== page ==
Principal Investigator : Paulette L. Ford

Wildland Fire and Fuels
Inventory and Monitoring
Resource Management and Use
Water, Air, and Soil
Wildlife and Fish
2017RMRS
Photo of
ID: 250
Examining the eastern edge of greater sage-grouse habitat

Efforts to aid greater sage-grouse survival, a candidate for Endangered Species Act protection, will be enhanced by a project coordinated at the ...

Principal Investigator : Steven D. Warren

Wildlife and Fish2010RMRS
Photo of Greater sage-grouse with solar-powered PTT-100 global positioning system transmitter in a study of movement patterns in Wyoming. Brian Dickerson, U.S. Department of Agriculture Forest Service.
ID: 1146
Forest Service Science Bolsters Sagebrush and Sage Grouse Conservation

The Forest Service has been a leader for several decades in developing science and applications to support conservation and restoration of sageb ...

Principal Investigator : Deborah M. Finch

Invasive Species
Resource Management and Use
Wildland Fire and Fuels
Wildlife and Fish
2016RMRS
Photo of Greater sage-grouse (Centrocercus urophasianus) with VHF transmitter. Carbon County, WY. Brian Dickerson, U.S. Department of Agriculture Forest Service.
ID: 991
Greater Sage-grouse Demographics Prior to Wind Energy Development

Wind energy is an alternative form of energy production that is generally accepted by the public as an answer to nonrenewable forms of energy pr ...

Principal Investigator : Brian E. Dickerson

Resource Management and Use
Wildlife and Fish
2016RMRS
Photo of
ID: 269
How removal of invasive trees affects nesting birds in riparian areas

Researchers studied nesting success in areas dominated by native tree species such as willows, areas dominated by invasive species such as tamar ...

Principal Investigator : Deborah M. Finch

Invasive Species2010RMRS
Photo of Forest Service researchers investigate the factors that contribute to the expansion of a recently introduced plant species into a native prairie. USDA Forest Service
ID: 546
Investigating New Emerging Invasive Plant Threats

Forest Service scientists and partners developed an aggressive approach to investigate the biological and habitat characteristics of sickleweed, ...

Principal Investigator : Jack L. Butler

Invasive Species2013RMRS
Photo of A sagebrush ecosystem in north central Nevada converted to the invasive annual brome-grass, cheatgrass, by wildfire. Nolan E. Preece.
ID: 999
Managing Invasive Annual Brome Grasses and Altered Fire Regimes

Invasive annual brome grasses are resulting in altered fire regimes and conversion of native arid and semi-arid ecosystems in the western United ...

Principal Investigator : Jeanne C. Chambers

Invasive Species
Water, Air, and Soil
Wildland Fire and Fuels
Wildlife and Fish
Resource Management and Use
2016RMRS
Photo of Under the canopy of contemporary climate change, some native plant species, such as western larch, will be unable to adapt or migrate fast enough to track the projected changes. Mary Williams, USDA Forest Service
ID: 557
New Database Established for Tracking Climate Change and Assisted Migration

A new literary database about native plant transfer guidelines, climate change and assisted migration provides information on assisted vegetatio ...

Principal Investigator : Kasten Dumroese

Resource Management and Use2013RMRS
Photo of Greater Sage-Grouse (Centrocercus urophasianus). Charlotte Ganskopp, USDA Agricultural Research Service
ID: 705
New Research on Resilience of Sagebrush Ecosystems Used for Improving Sage-grouse Habitat

New research from the Forest Service's Rocky Mountain Research Station on sagebrush ecosystems is being put to use to benefit Greater Sage-Grous ...

Principal Investigator : Jeanne C. Chambers

Wildland Fire and Fuels
Invasive Species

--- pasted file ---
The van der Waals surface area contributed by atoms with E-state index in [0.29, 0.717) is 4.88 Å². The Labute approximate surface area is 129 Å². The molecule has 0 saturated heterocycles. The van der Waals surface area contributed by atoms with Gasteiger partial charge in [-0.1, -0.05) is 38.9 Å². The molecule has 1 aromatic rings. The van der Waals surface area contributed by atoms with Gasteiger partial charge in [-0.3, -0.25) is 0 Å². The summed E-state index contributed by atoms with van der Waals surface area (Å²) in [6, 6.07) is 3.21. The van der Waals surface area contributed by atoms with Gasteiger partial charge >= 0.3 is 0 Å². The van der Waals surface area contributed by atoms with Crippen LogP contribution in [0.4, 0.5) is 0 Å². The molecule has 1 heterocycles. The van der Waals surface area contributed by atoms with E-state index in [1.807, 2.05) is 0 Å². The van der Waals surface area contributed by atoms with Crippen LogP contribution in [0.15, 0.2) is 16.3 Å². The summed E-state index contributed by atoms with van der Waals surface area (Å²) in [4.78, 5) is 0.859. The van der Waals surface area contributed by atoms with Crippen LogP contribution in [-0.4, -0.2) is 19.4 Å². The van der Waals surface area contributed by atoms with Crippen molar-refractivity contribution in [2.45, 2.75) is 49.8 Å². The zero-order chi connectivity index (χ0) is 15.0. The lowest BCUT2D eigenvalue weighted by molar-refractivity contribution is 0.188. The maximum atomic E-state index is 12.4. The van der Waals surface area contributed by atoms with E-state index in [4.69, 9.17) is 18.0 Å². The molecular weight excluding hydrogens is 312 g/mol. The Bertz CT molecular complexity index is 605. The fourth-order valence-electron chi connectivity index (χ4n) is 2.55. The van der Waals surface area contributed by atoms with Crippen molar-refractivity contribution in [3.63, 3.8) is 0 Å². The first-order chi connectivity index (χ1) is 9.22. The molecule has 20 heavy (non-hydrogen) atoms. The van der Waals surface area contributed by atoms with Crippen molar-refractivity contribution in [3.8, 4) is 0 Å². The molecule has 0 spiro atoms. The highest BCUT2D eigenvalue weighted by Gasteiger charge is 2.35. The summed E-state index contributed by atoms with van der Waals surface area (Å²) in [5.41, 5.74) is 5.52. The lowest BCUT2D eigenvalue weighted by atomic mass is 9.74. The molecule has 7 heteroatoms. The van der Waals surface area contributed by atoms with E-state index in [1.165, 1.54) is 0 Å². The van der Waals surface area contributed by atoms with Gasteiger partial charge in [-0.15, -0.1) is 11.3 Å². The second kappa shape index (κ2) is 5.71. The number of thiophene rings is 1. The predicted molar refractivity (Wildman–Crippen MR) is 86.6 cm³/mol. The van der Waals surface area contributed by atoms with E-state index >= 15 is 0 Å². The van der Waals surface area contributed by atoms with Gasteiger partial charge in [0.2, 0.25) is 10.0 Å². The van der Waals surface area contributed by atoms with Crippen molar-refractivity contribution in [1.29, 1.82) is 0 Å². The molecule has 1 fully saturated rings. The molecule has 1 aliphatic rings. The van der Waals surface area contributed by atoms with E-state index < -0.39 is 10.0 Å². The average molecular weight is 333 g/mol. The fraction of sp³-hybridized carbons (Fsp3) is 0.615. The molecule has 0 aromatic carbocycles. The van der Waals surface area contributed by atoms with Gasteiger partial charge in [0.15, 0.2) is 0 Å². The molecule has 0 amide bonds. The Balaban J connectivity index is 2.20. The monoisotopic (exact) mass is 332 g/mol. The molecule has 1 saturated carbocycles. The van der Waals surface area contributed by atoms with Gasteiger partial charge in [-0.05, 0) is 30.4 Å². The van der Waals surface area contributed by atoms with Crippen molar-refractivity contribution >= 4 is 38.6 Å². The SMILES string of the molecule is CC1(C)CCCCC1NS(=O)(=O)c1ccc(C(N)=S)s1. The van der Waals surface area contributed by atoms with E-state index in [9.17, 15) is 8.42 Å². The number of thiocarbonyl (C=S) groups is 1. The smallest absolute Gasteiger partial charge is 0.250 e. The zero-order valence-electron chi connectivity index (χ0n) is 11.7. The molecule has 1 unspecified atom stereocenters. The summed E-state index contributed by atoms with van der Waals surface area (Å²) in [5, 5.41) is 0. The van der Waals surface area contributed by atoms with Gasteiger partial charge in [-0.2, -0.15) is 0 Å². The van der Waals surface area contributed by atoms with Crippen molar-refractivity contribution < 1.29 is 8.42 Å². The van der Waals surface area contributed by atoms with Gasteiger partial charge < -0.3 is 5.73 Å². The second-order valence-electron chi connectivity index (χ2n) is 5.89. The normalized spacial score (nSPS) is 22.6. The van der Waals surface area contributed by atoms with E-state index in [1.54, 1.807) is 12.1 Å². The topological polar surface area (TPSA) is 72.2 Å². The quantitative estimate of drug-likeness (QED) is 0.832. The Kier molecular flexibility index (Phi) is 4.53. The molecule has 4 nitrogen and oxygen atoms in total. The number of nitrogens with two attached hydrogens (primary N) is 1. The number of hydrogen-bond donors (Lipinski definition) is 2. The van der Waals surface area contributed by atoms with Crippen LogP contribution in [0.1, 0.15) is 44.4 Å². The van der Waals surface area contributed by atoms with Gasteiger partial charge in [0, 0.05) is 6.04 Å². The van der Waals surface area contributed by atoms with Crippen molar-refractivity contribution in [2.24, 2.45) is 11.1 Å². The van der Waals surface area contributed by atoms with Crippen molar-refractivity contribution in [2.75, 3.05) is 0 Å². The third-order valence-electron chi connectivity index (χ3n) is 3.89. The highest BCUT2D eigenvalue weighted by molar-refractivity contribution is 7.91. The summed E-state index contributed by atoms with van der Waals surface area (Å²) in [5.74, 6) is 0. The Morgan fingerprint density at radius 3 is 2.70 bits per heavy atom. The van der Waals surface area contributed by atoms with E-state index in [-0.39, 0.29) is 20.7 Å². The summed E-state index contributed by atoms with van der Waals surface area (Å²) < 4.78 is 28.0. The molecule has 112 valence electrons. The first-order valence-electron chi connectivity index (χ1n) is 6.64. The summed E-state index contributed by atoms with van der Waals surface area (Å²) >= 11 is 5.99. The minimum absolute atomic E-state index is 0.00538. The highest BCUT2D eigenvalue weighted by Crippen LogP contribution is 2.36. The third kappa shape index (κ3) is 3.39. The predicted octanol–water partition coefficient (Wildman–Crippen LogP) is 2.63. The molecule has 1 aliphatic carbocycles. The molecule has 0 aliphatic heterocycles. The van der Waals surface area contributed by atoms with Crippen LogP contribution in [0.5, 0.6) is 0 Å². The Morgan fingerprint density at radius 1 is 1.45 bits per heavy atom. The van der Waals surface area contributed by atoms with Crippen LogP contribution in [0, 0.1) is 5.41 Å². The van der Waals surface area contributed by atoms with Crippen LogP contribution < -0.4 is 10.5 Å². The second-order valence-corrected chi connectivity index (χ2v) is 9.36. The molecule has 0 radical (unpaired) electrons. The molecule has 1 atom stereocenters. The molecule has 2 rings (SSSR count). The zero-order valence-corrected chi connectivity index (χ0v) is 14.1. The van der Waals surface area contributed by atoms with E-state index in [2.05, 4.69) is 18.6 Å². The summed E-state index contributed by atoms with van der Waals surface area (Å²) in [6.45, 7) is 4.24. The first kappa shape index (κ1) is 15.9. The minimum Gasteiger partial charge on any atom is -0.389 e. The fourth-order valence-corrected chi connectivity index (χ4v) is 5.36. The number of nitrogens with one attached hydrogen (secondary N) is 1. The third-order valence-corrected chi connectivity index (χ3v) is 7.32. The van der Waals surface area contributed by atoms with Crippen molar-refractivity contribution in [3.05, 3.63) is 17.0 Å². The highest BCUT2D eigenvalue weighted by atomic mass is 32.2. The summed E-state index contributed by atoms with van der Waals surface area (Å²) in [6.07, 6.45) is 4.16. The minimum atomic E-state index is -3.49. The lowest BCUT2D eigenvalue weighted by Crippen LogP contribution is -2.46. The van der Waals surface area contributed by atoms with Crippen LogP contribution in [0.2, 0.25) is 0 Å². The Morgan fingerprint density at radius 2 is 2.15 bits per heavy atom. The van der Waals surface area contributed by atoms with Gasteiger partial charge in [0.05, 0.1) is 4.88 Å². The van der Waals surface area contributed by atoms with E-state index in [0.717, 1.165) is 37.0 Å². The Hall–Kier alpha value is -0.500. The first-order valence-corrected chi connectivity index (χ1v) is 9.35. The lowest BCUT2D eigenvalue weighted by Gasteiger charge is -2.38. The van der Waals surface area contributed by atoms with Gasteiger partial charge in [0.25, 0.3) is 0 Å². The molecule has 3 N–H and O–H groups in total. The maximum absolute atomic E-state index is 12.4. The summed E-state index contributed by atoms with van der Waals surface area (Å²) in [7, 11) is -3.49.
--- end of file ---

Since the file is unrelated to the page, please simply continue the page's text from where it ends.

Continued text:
Resource Management and Use
Wildlife and Fish
2014RMRS
Photo of Burned sagebrush sites can be seeded using rangeland drills to re-establish native perennial plants. Matthew Fisk, USDA Forest Service
ID: 702
New Seeding Techniques Restore Sagebrush Ecosystems Following Wildfire

Sagebrush ecosystems of the Great Basin are being rapidly converted to annual grasslands dominated by invasive weeds such as cheatgrass (Bromus ...

Principal Investigator : Jeffrey E. Ott

Invasive Species
Resource Management and Use
2014RMRS
Photo of Photo of permanent study plot in 2007 immediately prior to timber harvest. Jack Butler, USDA Forest Service
ID: 701
Ponderosa Pine Understory Vegetation Recovers Quickly Following Timber Harvest

Creating and maintaining a healthy forest relies on the resiliency of understory vegetation. The understory vegetation is largely responsible fo ...

Principal Investigator : Jack L. Butler

Resource Management and Use
Inventory and Monitoring
Invasive Species
2014RMRS
Photo of Vegetative recovery five years after a fire in a mountainous big sagebrush community. Scattered sagebrush plants grew from seeds that survived the fire and are now large enough to begin producing the seeds that will give rise to a second post-fire generation. Plant density is sufficient for full sagebrush recovery in 25–35 years after the fire.
ID: 1376
Providing science-based information for future conservation and management efforts of sagebrush ecosystems

Conservation and restoration of sagebrush ecosystems is the first step in reducing the threat to the greater sage-grouse. Holistic management of ...

Principal Investigator : Deborah M. Finch

Wildlife and Fish
Wildland Fire and Fuels
Invasive Species
Resource Management and Use
Water, Air, and Soil
Inventory and Monitoring
2017RMRS
Photo of Kiowa National Grassland, southern Great Plains, during drought conditions. U.S. Department of Agriculture Forest Service.
ID: 1005
Rangeland Drought: Effects and Adaptation Strategies

There is a critical need to understand how drought affects rangelands because drought severity and drought-associated disturbances are expected ...

Principal Investigator : Paulette L. Ford

Wildland Fire and Fuels
Resource Management and Use
2016RMRS
Photo of Healthy sagebrush common garden at Great Basin Experimental Range. Forest Service
ID: 110
Research Helps Conserve and Restore Shrub Dominated Ecosystems

Helping to make prudent, research-based decisions to improve shrublands in the Interior West

Principal Investigator : Bryce A. Richardson

Resource Management and Use2012RMRS
Photo of Blackbrush plant community in the Arches National Park, Utah. USDA forest Service
ID: 918
Research to Guide Restoration in Changing Climates

Understanding how climate affects species and populations of plants are critical for contemporary ecosystem management and future planning.